“…we were touching the very foundations of my ancestors, the Fatimids, and the pluralistic history and intellectual profile of this city and this country to which they contributed so profoundly. I am very humbled by the opportunity to return to Cairo, founded over a thousand years ago by the Fatimid Caliph Al-Muizz, to build on that history.”
Mawlana Hazar Imam Aga Khan IV
Inauguration of Al-Azhar Park, Cairo, Egypt, 25 March 2005
Named after the Prophet’s daughter, the Fatimids, Mawlana Hazar Imam’s ancestors, established their empire in 909 in North Africa when Imam al-Mahdi was proclaimed Caliph. The Fatimid Caliphate remained in North Africa during the reigns of Imams al-Mahdi (r. 909-934), al-Qa‘im (r. 934-946), and al-Mansur (r. 946-953). Imam al-Mu’izz (r. 953-975) founded the city of Cairo which subsequently became the capital of the empire.
The city of Cairo, which remains the Egyptian capital today, was planned by Imam al-Mu’izz while he was still in al-Mansuriyya. Modelled after the cities of al-Mahdiyya and al-Mansuriyya founded by Imams al-Mahdi and al-Mansur respectively, the Egyptian city was originally named al-Mansuriyya, but later renamed to al-Qahira al-Mu’izziyya (‘The Victorious City of al-Mu’izz’), al-Qahira for short, today known as Cairo. Imam Mu’izz’s general, Jawhar, also carried out the construction of the mosque of al-Azhar as the city’s main congregational place of worship as per Imam’s plans.
In 973, Imam al-Mu’izz transferred the seat of Imamat to Cairo, taking with him the coffins of his predecessors. “These were buried within the palace precincts in an area that came to be known as Turbat al-Za’faran. The prolific Sunni, Egyptian scholar of the Mamluk period (1250-1517), Al-Maqrizi (d. 1442), reports that every time al-Mu’izz went out of the palace, on his return he would always go past this burial place and pay respect to his ancestors. He also did this every Friday and on Id al-Fitr and Id al-Adha, and generously distributed alms (Jiwa, Towards a Shi’i Mediterranean Empire p, 104, n. 297).
Al-Maqrizi wrote the most comprehensive account of the Fatimid era (909-1171), recording a number of official documents, letters, and sermons of the Fatimids in their entirety, making his works the only surviving source for this material. He wrote about Egyptian political history, topography, and economics, maintaining a distinctive interest in the Fatimids, perhaps due to the way they had reversed Egypt’s chronic political and economic decline.
Al-Maqrizi referenced a wide range of materials then available to him, many of which have not survived, including the works of historian Ibn Zulaq (d. 996), a Shafi’i scholar with Shi’i learnings, who wrote biographies of Imams al-Mu’izz and al-Aziz, and the Fatimid General, Jawhar. His Itti‘az al-hunafa’ bi-akhbar al a’imma al-Fatimiyyin al-khulafa’ (Lessons for the Seekers of Truth in the History of the Fatimid Imams and Caliphs) focuses principally on the Fatimid age, and is therefore, a particularly valuable historical source on this dynasty.
A section of al-Maqrizi’s Ittiaz has been translated by Dr Shainool Jiwa, titled Towards a Shi’i Mediterranean Empire.
In his Ittiaz, al-Maqrizi, quoting Ibn Zulaq, accounts Imam al-Mu’izz leading the prayer on the day of Id al-Fitr 362 AH/973 CE:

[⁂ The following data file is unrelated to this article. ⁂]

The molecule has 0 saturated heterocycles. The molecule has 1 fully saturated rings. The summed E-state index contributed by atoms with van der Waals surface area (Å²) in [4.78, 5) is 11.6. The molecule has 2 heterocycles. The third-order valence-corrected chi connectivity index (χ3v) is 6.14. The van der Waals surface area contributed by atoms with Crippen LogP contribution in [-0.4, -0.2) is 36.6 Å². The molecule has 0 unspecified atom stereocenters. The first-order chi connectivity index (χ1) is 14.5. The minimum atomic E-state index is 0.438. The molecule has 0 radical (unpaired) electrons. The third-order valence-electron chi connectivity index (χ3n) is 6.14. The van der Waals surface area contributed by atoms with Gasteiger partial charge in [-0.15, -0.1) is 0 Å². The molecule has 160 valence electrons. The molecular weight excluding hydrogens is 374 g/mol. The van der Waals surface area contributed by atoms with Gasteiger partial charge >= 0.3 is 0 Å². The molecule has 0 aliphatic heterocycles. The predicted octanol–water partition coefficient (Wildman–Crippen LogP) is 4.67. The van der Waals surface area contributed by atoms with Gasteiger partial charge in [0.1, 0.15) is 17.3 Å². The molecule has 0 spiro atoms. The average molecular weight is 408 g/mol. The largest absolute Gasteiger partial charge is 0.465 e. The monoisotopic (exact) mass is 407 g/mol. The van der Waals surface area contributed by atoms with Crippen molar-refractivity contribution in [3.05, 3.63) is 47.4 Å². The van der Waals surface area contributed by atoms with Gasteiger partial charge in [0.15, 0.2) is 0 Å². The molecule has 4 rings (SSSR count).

“On the day of ‘Id al-Fitr, al-Mu’izz rode out for the ‘id prayer to the musalla1 of Cairo that Jawhar had built…. Al-Mu’izz had arrived in regal attire, with his banners and litters. He led the complete, long id prayer… Ibn Zulaq said:
In every rak’a and prostration, I recited the tasbih after him [al-Mu’izz] more than thirty times. [In his Da’a’im… al-Qadi al-Nu’man quotes the Shi’i Imam Ja’far al-Sadiq that the tasbih be recited thirty-three times].2 Al-Qadi al-Nu’man b. Muhammad relayed the takbir after him. In the second rak’a, he recited Surat al-Fatiha and then Surat al-Duha [Suras 1 and 93]. After the recitation, he pronounced the takbir. This was the prayer of his forefather Ali b. Abi Talib. He remained in the position of the second bow and prostration for a long time. After every bow and prostration, I recited the tasbih more than thirty times after him….
When he had completed the prayer, he ascended the minbar (pulpit) and offered salutations to the people to the right and the left. Then he unfurled the two banners that had been placed on the minbar. He delivered the sermon with the banners hoisted in front of him. A heavy brocade cushion had been placed on the highest step of the minbar. He sat on it [during the time] between the two parts of the sermon. He commenced his sermon with ‘In the name of God, the most Gracious, the most Merciful’…
He began by pronouncing, ‘God is Great, God is Great’ and delivered the sermon with such eloquence that it brought tears to people’s eyes. The sermon was delivered with humility and submission” (Towards a Shi’i Mediterranean Empire p107-108).
Source: Towards a Shi’i Mediterranean Empire translated by Shainool Jiwa, I.B. Tauris in associated with The Institute of Ismaili Studies
1The musalla was built in Cairo by Jawhar in 358/969 and later renovated by [Imam] al-Aziz. It had a great dome beneath which stood a pulpit and was used specifically for the id prayers (Towards a Shi’i Mediterranean Empire p 107, n. 303)
2 Ibid. p 107, n. 305
Contributed by Nimira Dewji, who also has her own blog – Nimirasblog – where she writes short articles on Ismaili history and Muslim civilisations. When not researching and writing, Nimira volunteers at a shelter for the unhoused, and at a women’s shelter. She can be reached at email@example.com.
Walking along Sharia Al Muizz Li Din Allah, the closed off street to traffic in Old Cairo, was far more interesting than the pyramids. The beautiful stone Islamic architecture from the Fatimid period onwards was astounding.